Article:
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First, let’s acknowledge that Christians are not perfect. I don’t know whether Bashir is truly a Christian — only God judges the heart — but if he is, like the rest of us, he is on a journey of what Christians call sanctification. Though we are saved by God’s grace, as we mature in the faith, we become more Christ-like. In fact, it is the mark of a true Christian that he is growing in godliness throughout his life (although the sin nature means there may be stumbles along the way). As a Christian, I’m not sure what my life will look like in thirty years. Will my political views be different —  more liberal? I cannot discount the possibility, though it seems completely inconceivable right now. Republican is not the same as Christian. Though certain elements of the Christian faith are non-negotiable, political platforms, unlike God and his word, are shifting sands. If Bashir is a Christian, he may become more politically conservative as he matures in his faith (or perhaps he has some things right that I have not yet come to understand as a Christian).

Second, in a perfect Christian church, when a member sins, other members or church leaders go to them and implore them to repent and make the situation right when necessary. Through church discipline — or even simple biblical confrontation —  has fallen out of fashion, it can be a powerful demonstration of God’s love, used to keep Christians in a right relationship with God and with others. (God often uses spouses in this capacity as well). I would love to think that someone in Bashir’s church saw his attack on Governor Palin and came to him and told him he had crossed a line (many would argue that Bashir has crossed the line on multiple occasions) and that Bashir was truly convinced that what he had done was wrong, leading to the apology video.

Bashir ended the video this way:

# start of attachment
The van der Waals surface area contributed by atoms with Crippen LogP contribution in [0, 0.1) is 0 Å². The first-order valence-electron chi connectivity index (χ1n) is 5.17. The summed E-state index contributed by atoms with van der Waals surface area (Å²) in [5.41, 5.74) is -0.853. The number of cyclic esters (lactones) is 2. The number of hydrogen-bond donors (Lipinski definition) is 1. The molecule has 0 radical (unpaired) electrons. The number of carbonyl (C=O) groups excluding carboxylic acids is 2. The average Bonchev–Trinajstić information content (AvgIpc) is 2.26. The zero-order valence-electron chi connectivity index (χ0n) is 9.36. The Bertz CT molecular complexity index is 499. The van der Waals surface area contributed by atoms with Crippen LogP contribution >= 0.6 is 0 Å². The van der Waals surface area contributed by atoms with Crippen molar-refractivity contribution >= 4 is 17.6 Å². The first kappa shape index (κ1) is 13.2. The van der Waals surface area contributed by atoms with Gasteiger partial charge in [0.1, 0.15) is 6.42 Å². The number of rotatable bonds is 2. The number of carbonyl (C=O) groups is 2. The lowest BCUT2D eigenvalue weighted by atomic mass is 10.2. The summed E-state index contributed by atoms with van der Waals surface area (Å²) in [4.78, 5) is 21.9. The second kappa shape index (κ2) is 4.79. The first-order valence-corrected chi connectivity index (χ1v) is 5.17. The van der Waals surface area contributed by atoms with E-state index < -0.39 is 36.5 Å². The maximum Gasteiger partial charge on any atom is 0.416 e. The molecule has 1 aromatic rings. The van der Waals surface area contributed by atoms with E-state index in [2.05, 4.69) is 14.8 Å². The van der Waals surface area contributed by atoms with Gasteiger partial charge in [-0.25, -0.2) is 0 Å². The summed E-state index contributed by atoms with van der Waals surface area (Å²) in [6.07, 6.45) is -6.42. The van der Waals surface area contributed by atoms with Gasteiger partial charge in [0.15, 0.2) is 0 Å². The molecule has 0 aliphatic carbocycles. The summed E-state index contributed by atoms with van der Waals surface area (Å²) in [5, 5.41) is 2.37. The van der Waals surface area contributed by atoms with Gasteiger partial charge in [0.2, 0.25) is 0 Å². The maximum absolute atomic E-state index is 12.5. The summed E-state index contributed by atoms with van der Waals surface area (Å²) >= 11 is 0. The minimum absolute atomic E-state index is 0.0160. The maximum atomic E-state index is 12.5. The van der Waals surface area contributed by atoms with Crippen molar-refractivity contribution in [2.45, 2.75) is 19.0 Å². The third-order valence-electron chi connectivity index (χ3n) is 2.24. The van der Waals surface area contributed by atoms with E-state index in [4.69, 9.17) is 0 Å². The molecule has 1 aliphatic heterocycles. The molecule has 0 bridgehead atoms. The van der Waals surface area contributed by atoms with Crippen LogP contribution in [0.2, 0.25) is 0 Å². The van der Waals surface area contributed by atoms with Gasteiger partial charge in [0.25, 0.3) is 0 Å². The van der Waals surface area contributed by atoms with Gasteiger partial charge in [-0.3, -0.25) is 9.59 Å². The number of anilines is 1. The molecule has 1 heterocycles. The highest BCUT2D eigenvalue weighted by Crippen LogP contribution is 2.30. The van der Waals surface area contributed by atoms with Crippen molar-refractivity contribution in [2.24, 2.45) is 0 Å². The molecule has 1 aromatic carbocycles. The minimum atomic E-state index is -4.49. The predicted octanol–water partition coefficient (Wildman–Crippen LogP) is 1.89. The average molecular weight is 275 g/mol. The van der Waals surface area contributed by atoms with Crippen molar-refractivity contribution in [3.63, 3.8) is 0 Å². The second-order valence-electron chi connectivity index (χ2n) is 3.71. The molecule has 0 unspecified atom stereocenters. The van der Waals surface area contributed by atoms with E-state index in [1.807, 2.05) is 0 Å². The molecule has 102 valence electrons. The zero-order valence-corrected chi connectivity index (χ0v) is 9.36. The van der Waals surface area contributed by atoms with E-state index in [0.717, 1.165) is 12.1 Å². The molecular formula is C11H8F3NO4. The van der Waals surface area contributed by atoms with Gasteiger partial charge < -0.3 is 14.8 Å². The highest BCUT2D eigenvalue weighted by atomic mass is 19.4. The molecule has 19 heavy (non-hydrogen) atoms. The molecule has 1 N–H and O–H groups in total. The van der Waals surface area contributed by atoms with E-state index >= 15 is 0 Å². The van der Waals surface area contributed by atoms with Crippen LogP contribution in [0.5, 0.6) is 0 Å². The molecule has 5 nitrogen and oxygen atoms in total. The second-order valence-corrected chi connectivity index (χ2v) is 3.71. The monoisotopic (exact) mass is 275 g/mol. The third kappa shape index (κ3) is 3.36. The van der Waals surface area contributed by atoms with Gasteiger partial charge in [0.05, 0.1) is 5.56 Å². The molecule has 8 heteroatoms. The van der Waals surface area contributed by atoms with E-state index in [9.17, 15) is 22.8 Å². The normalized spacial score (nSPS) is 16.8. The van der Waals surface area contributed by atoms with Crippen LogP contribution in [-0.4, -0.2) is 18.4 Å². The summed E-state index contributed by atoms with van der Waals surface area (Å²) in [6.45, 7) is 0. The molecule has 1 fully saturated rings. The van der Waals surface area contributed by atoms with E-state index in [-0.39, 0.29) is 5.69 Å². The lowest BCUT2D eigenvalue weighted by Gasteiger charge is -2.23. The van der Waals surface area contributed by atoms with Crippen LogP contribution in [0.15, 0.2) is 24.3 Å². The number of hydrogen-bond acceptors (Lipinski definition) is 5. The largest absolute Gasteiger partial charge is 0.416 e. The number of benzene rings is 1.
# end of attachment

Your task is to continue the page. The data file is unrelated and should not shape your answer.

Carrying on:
I deeply regret what I said and I have learned a sober lesson in these last few days — that the politics of vitriolic destruction is a miserable place to be and a miserable person to become. And I promise that I will take the opportunity to learn from this experience. My hope is that it will renew in me a spirit of humility and humanity that looks for the good and builds upon the great things that this country has to offer to all us, regardless of our political persuasion. This will be my guiding light and compass in days ahead. But once again, I am truly sorry for what I said on Friday.

The words are those of one who is repentant, though they lack any overt Christian content, so I will not read anything into them.

I do hope, for Bashir’s sake, that he truly does know the joy and peace of Christ’s salvation and I pray that if he is a Christian, he is growing daily in holiness (along with the rest of us). I hope and pray that his apology is sincere and that we will see in the future a more thoughtful and less vitriolic social commentator. The man is articulate and educated and could be a powerful force for good if he used his talents in a respectful, honest way on a consistent basis. I will pray for him to do so and I hope you will join me.